Samanatha Caine has sales training advice for the TJ community.
Business growth strategies often centre around the sales function. The requirement to continually develop that resource is quickly recognised by the majority of businesses, yet so many lack the clarity that will enable them to achieve such a development.
Many organisations will apply a one-size-fits-all solution based on generic content that does not directly address the needs of the individual, the products or services that they sell, or the objectives that they need to achieve.
Without an approach tailored towards each of those elements, the end result is a programme that delivers on paper but yet fails to address the specific skills gaps of both the individual and the wider organisation.
Truly effective sales trainings programmes must link development activity directly to business and sales objectives and it must be made clear to every member of the training group what the sales function is trying to achieve prior to the training.
While organisations often believe that short term training programmes are more cost effective for their sales function, the reality is that a multi-phase approach with many elements has the biggest impact on sustained behavioural change.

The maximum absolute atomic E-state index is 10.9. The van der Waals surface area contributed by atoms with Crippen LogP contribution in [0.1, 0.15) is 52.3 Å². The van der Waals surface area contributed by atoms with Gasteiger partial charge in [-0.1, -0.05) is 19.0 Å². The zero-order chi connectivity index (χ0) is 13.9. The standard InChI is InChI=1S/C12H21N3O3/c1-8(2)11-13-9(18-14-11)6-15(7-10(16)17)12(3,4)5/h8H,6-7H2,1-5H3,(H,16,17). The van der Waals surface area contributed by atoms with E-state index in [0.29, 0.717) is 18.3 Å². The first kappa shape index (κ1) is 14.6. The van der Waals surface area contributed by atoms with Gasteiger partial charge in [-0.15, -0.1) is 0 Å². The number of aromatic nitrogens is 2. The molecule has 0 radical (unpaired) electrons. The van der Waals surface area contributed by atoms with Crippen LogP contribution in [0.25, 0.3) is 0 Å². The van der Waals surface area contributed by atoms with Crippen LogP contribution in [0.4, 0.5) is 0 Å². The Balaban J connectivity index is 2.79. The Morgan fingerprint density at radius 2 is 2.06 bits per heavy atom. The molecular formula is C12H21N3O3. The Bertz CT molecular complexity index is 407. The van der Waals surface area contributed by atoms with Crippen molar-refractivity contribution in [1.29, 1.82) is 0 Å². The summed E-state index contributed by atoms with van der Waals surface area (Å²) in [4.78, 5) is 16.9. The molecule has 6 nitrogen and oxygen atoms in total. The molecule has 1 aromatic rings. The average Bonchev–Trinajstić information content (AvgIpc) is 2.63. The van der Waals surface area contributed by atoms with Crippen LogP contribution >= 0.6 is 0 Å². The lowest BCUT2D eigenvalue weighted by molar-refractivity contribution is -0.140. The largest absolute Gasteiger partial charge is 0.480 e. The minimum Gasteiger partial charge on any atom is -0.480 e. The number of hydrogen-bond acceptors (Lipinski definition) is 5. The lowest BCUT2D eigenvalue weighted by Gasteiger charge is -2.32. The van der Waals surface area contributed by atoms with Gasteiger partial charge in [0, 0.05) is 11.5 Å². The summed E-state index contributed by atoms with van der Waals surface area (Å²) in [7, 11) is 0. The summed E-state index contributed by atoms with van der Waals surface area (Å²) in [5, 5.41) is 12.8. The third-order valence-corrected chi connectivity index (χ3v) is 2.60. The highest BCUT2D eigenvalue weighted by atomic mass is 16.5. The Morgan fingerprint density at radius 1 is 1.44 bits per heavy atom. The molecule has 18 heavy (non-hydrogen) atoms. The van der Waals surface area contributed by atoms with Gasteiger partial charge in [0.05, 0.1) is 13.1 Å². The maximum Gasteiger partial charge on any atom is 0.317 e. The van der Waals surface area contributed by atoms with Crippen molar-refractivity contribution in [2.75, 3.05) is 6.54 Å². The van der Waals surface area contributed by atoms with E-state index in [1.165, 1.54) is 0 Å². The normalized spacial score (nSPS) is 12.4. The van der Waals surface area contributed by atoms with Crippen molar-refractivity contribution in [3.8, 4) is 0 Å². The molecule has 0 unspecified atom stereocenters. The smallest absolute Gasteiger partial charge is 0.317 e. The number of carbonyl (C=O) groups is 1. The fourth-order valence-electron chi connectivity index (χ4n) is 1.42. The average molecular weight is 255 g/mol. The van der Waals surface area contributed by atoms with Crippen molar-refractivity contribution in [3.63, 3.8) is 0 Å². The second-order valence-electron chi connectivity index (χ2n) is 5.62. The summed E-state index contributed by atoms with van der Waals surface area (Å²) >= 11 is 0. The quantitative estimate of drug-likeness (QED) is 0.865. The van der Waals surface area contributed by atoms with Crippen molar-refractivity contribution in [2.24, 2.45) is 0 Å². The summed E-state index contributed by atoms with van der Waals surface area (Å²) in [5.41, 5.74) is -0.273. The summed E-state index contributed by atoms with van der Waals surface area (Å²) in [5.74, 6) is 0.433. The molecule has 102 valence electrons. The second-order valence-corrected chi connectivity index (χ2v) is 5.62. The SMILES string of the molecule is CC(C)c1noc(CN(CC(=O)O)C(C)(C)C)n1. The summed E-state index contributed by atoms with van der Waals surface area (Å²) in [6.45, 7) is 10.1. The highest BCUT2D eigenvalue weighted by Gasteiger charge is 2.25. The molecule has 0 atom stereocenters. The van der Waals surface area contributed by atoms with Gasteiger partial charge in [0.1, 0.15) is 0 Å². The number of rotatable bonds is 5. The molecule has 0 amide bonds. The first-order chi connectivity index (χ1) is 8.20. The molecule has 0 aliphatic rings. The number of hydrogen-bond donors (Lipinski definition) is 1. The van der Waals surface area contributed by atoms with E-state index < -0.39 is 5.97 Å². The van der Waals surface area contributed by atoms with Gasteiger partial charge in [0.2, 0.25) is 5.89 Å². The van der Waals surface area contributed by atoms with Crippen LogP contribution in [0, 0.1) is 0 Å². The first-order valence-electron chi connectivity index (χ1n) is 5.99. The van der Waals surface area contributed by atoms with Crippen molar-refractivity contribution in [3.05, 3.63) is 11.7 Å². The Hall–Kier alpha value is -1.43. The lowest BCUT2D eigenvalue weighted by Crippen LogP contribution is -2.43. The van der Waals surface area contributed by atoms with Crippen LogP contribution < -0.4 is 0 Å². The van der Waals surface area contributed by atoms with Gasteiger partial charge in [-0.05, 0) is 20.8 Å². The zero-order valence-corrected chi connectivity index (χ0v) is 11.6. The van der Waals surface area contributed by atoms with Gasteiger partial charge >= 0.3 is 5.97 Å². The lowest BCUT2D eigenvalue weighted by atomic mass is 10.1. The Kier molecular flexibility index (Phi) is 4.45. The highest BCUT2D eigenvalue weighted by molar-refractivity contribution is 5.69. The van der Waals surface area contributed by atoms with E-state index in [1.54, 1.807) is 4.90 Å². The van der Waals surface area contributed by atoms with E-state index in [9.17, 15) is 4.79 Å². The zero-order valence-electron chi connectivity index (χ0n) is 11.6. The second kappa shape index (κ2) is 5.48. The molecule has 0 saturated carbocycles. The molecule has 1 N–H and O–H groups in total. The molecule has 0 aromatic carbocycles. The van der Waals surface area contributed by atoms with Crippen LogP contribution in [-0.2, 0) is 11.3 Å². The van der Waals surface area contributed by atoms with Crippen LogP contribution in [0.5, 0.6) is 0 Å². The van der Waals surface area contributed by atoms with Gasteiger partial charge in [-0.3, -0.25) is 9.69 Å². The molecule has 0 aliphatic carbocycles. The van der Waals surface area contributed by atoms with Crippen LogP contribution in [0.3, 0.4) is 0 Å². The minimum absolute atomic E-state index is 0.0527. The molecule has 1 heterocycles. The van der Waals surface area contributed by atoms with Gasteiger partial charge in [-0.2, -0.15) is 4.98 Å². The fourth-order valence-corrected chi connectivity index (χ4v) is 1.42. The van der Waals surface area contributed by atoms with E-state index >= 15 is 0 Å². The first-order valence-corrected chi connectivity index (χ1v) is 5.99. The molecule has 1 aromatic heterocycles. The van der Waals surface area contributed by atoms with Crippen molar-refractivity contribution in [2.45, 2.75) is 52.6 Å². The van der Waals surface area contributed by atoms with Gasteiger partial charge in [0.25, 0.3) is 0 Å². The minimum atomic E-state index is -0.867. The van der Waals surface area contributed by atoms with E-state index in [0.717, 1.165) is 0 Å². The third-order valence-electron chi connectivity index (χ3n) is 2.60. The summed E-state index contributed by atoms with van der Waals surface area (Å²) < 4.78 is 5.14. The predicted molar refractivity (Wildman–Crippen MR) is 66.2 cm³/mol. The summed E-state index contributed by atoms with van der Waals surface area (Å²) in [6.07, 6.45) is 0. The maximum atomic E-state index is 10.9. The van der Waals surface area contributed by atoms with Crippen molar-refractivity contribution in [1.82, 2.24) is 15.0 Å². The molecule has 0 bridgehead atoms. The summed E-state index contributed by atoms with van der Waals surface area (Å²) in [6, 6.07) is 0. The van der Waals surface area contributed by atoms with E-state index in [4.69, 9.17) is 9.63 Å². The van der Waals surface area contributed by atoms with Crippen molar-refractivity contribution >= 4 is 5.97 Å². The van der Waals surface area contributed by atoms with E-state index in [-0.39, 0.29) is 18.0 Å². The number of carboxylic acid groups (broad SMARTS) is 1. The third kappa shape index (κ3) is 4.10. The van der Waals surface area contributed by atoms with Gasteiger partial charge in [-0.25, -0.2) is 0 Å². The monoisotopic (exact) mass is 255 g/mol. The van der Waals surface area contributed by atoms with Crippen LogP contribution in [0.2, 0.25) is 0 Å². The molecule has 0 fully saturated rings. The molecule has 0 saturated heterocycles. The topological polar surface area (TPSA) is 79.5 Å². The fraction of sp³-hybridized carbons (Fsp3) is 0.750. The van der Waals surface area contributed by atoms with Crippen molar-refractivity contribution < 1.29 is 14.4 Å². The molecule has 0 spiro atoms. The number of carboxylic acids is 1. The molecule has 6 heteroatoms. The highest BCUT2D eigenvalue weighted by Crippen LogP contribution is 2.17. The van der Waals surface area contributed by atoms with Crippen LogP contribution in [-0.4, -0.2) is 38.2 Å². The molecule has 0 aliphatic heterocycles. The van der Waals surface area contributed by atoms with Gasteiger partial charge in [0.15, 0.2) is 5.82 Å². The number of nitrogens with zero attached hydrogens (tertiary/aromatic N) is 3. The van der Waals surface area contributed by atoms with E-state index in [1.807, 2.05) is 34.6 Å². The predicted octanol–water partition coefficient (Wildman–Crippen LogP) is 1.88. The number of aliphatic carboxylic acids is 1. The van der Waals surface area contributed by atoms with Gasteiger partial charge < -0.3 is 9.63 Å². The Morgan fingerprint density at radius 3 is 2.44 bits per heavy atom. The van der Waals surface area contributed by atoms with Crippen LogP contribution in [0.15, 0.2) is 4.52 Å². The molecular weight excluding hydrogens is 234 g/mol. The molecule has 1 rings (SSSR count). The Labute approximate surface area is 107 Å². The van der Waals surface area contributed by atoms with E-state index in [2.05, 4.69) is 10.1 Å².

To reinforce this, the following process has been developed to ensure that sales training programmes are aligned to business objectives and will actively contribute to the achievement of the sales strategy.
Step 1: Defining outcomes
Using the business objectives as the driver, it’s essential to establish training objectives that will provide participants with the skills, tools or process development that they need in order to achieve them. Often it’s useful to complete a gap analysis so that organisations are clear where the focus areas need to be.
At the start of any programme, the trainer should communicate the objectives to the group in order to provide context to their training experience and so that progress against them can be measured both during and after.